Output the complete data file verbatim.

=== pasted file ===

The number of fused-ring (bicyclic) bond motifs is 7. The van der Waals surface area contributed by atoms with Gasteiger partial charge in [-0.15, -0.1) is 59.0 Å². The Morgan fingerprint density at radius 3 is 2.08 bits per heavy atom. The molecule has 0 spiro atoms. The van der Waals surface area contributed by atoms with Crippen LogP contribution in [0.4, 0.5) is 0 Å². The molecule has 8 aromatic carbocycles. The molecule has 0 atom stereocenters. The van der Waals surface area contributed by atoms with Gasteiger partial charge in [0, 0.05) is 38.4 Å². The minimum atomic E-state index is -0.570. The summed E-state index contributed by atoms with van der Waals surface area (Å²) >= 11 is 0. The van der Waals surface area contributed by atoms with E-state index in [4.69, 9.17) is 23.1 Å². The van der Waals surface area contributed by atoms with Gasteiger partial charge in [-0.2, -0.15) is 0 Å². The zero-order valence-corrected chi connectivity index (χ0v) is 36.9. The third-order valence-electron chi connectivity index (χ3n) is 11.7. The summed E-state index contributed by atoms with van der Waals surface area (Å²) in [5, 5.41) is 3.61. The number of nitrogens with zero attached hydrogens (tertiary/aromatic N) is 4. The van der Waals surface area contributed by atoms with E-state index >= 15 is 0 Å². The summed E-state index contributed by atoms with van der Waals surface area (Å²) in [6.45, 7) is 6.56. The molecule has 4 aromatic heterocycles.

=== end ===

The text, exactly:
The number of fused-ring (bicyclic) bond motifs is 7. The van der Waals surface area contributed by atoms with Gasteiger partial charge in [-0.15, -0.1) is 59.0 Å². The Morgan fingerprint density at radius 3 is 2.08 bits per heavy atom. The molecule has 0 spiro atoms. The van der Waals surface area contributed by atoms with Crippen LogP contribution in [0.4, 0.5) is 0 Å². The molecule has 8 aromatic carbocycles. The molecule has 0 atom stereocenters. The van der Waals surface area contributed by atoms with Gasteiger partial charge in [0, 0.05) is 38.4 Å². The minimum atomic E-state index is -0.570. The summed E-state index contributed by atoms with van der Waals surface area (Å²) >= 11 is 0. The van der Waals surface area contributed by atoms with E-state index in [4.69, 9.17) is 23.1 Å². The van der Waals surface area contributed by atoms with Gasteiger partial charge in [-0.2, -0.15) is 0 Å². The zero-order valence-corrected chi connectivity index (χ0v) is 36.9. The third-order valence-electron chi connectivity index (χ3n) is 11.7. The summed E-state index contributed by atoms with van der Waals surface area (Å²) in [5, 5.41) is 3.61. The number of nitrogens with zero attached hydrogens (tertiary/aromatic N) is 4. The van der Waals surface area contributed by atoms with E-state index >= 15 is 0 Å². The summed E-state index contributed by atoms with van der Waals surface area (Å²) in [6.45, 7) is 6.56. The molecule has 4 aromatic heterocycles.